If you aren't sure what you can do, just Google the name of the sensor. "Temperature sensor module KY-001", Try it with quotes first, and without quotes if that doesn't work, and see what comes up. Also, get a jewelers loop and read the designations on the sensors so you can find data sheets.
Here is a link to info on these sensors. http://linksprite.com/wiki/index.php5?title=Advanced_Sensors_Kit_for_Arduino
What this kit could use is some work in the information that it provides. This is not a tutorial on how to use Arduino, it's a tutorial for someone who already knows how to use an Arduino and who now wants to experiment using modules with it. Each lesson shows you how to wire things up, gives an explanation of what you are attempting to accomplish and why you are using that particular module. It also goes into some detail on why it's going to work the way it does and what the technical specifications for the module is but what got me was the very last part in the lessons- After I had everything connected and was ready to go the instructions simply said to "upload the program and open the monitor". What program??? There’s a monitor? How do I upload a program? What's the name of the program and where do I find it? How do I access this monitor thing? Through trial and error and various search engines I'm getting there. It seems the programs are there within the Arduino application but I have had to basically click on every example it has (there’s a lot) to find what I needed and learn how to use an Arduino on the fly.
I did have to download a new library for the temp sensor used in lesson two (which is actually the first lesson with connecting a module), it would not work with the code provided and I thought maybe it was a defective module but after downloading the “Arduino-Temperature-Control-Library-master” library from the internet it worked fine. Hopefully that’s a onetime thing but again it would have been nice to tell me what examples I need to load for each module to make it function. Lesson three worked fine although I still had to hunt for what example was needed for it within the menu. FYI an “Example” is a predefined piece of code based on the module you select and it loads the files needed to make the module work. The “monitor” is under Tools, it’s named “serial monitor” and opens a separate window so you can see the results your module is outputting if any after you have selected your example and have uploaded it to your Arduino.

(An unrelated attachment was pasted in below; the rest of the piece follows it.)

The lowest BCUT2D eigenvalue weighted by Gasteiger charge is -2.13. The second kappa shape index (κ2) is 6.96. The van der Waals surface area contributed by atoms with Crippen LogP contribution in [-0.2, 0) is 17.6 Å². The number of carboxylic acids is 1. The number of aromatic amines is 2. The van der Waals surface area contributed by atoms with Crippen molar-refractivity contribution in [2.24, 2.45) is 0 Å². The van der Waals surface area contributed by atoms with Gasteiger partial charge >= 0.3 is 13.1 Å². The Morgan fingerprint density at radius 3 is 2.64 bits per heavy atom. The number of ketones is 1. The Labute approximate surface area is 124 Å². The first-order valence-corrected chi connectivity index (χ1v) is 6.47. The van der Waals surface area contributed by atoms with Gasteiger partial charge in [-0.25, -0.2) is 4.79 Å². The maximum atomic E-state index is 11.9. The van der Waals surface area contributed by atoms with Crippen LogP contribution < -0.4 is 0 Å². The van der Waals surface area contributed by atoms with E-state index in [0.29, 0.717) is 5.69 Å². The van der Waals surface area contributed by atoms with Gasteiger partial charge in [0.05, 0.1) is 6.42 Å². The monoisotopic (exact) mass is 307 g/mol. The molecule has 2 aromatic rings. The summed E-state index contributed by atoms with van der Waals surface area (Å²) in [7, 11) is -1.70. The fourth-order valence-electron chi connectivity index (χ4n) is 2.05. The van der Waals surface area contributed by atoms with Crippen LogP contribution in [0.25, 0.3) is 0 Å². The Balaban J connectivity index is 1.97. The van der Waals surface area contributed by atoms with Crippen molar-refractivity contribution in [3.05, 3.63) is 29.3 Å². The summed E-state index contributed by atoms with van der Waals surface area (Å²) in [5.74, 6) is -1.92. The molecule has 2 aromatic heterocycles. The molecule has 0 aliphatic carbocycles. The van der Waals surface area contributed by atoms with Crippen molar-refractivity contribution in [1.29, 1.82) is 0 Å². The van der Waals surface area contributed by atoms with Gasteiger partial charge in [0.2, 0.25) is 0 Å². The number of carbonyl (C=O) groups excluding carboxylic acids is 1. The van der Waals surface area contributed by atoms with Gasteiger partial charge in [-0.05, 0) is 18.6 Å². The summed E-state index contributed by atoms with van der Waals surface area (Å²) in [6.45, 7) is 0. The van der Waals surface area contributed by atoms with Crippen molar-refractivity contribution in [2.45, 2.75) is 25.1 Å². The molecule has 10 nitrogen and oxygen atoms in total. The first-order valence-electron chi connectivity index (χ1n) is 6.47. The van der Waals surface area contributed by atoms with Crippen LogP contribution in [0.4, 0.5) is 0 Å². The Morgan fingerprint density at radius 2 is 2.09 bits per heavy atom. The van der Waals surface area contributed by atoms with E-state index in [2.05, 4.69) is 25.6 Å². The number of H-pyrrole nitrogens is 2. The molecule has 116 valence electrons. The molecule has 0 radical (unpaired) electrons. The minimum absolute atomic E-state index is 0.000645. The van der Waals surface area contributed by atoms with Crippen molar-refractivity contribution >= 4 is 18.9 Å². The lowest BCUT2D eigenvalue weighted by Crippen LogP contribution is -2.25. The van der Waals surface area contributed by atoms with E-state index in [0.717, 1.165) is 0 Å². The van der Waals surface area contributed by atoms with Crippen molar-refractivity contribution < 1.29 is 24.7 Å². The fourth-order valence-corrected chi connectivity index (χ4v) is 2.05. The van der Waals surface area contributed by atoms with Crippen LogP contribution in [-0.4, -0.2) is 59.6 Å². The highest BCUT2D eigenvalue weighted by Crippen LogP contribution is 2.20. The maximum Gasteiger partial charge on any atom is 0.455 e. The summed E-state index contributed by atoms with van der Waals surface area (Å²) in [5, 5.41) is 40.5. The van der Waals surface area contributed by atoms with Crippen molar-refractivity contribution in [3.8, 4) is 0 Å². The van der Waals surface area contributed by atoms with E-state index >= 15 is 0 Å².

So it’s a good kit from what I can tell being a newbie to all this. Buying these things separately would cost a lot more I’m sure. I imagine if I can figure out how to get all of these to work I’ll have a good working knowledge of Arduino by then, I definitely know a lot more now about it than when I started and this is just day 3!
September 13 2017- update.. after sending the company a message about the defects in some of the parts, I got a reply about 2 days later maybe 3, with a tracking number to where they resent a brand-new order to make up for my defect parts... very pleased with the hassle free, and fast acting customer service . . . I plan to place several more future orders .
previously I gave this product a 2 stars when I partially tested the modules. Now that I have tested all of the modules,I feel I better get some credit to the manufacturer for producing those modules with such low price. Yes, there will be some sensors not working in each case, normally they can be fixed quickly. tips on how to fix bad sensors are at the end
Overall this kit is very good for beginner, it can give you a basic understanding about arduino and hardware debugging ability.
I would recommend you if you are into arduino
here is a link to wiki page with most of them listed with sample code:
common things which make modules not working:
#1 missing resistor.
#2 wiring is wrong
#3 sensor sensitivity